AC: I remember that.

KN: I was thinking to myself like, Does anybody know what our demographic is here? So I look at where we are now, and its just like for me I just love the dirt sheet guys. Another horrible this. Another horrible that. I just had 20,000 people come up to my booth in Chicago and tell me how much they love TNA, how much they dont love WWE, how much they dont watch them anymore. So for the three or four guys who are going to watch it anyway, and hate it, you know, its just like, there are a lot of people who like out program.

AC: Is that to say theres not room for improvement? I mean, the criticisms of TNA – whether or not you get a bunch of people coming up to you and saying they like your work, it doesnt mean theres not something to the criticisms, right?

KN: Oh, I agree. But its the same thing as, for years Stallone and Shwarzenegger they said what horrible actors they are. But you know then they do $240 million at the box office. So, I believe theres something to critics. But, you know what, I believe that the 10-16-year-old kid, whos really the meat and potatoes of your demographic, and then from there the 18-35 year-old demographic Ive never had a 9-year-old kid come up to me and say, I think you need to pick up your workrate.

AC: Yeah, or, You need more wrestling per segment.

KN: Yeah. If I was 14, I would say I dont want to see anything but the Beautiful People, you know. If I was a 14-year-old boy, Id just say, I dont care. I want to see the Beautiful People for two hours. So you kind of have to look at it like a variety show.

AC: Youve mentioned the dirt sheets a couple times. I know you did a long-form interview with Wade Keller a couple years back. Whats your take on it? It sounds like youve been pretty cooperative. Youre being cooperative with me, right now, answering questions.

KN: To me, its our media. But a guy like Bruce Mitchell I read this sheet and he says, Why would Nash become so massively jacked up at his age? Hes a smart guy. And Im thinking, Dude, Im 52 pounds lighter than I was when I came back to the WWF in the nWo gear. Im massively jacked up? I dont have a pair of pants I can keep on me. But what he doesnt understand is that, if you get lean and get your body fat down to about 10 percent, you look a lot bigger on TV, because youre lit from on top. Massively jacked? I played basketball at 282. Im 282.  And then you give the pay per view a 2? And I say to myself, So let me get this right Youre somebody that cant boil an egg, and youre coming to my restaurant and your criticizing my food as a chef?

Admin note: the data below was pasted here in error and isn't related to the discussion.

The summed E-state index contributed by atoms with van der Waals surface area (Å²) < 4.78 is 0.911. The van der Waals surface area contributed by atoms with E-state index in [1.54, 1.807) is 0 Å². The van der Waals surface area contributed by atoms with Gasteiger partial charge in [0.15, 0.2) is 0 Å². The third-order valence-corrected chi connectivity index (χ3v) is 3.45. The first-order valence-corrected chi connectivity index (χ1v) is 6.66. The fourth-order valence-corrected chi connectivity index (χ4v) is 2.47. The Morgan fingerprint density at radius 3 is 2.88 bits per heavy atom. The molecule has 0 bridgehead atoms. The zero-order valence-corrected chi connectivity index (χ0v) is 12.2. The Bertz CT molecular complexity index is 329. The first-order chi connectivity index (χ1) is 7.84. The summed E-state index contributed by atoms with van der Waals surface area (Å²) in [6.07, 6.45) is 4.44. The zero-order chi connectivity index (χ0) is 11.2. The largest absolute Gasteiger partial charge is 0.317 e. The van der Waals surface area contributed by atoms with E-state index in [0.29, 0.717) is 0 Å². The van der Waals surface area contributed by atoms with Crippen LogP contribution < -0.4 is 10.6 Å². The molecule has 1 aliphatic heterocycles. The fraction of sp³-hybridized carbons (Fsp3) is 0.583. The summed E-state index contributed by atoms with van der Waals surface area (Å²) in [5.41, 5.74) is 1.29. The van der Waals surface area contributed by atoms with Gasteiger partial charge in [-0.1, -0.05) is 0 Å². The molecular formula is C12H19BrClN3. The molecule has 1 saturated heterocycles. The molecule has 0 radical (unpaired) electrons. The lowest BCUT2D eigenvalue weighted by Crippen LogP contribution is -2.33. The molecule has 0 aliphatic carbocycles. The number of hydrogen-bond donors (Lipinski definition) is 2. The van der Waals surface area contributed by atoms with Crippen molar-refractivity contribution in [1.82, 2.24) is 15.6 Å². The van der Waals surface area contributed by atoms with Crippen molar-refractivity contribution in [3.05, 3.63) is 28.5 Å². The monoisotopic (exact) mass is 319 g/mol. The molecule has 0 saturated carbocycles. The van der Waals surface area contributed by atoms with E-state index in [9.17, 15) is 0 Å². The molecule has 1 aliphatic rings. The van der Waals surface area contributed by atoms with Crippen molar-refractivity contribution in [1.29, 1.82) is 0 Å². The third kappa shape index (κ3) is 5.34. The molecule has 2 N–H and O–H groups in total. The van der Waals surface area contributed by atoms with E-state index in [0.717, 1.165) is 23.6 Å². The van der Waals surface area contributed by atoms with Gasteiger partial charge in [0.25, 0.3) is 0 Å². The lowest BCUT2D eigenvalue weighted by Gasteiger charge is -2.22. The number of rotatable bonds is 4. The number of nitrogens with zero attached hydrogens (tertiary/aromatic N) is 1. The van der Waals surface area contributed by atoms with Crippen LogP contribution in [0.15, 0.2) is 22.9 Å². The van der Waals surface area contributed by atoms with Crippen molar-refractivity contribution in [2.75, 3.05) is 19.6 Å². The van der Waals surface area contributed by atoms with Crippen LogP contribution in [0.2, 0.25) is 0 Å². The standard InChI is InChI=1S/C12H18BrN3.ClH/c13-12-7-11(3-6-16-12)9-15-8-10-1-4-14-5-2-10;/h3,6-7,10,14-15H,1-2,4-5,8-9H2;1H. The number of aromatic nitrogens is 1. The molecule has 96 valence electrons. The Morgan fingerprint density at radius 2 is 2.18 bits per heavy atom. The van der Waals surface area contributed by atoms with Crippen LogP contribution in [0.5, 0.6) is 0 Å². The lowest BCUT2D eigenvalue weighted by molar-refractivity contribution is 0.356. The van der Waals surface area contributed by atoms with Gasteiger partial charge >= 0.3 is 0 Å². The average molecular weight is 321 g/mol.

AC: Ive never really bought that argument, because Ill go to a movie I cant make a movie. I cant act in a movie but I think I know what I like and I dont like in a movie. So is that to say that somebody whos never wrestled cant be a critic of wrestling?

KN: Ill tell you something right now. Somebody whos never been in the ring sure as hell cant tell me who can work and who cant work.

AC: You can say what you enjoy. I mean, at the end of the day, the performers are putting on a performance for the spectator, right? So you can say, as the spectator, whether you appreciated their work or not.

KN: Is work tumbling?

AC: No, Im not talking just about high spots and that sort of thing.

KN: I know that, but to me, the slow turn that Hogan does when somebody is behind him is a work of art as far as when you look at what I consider work. To somebody else, Hogan cant work and never could work. Ive been in the ring with him. Theres another aspect that goes, you know, if youre going to work 300 days a year the last thing you want is somebody that is so stiff out there and punches you in the face every third punch. The marks say, Wow. He really brought it. It was a brutal match. You know what? Thats great, but thats not the art of pro wrestling.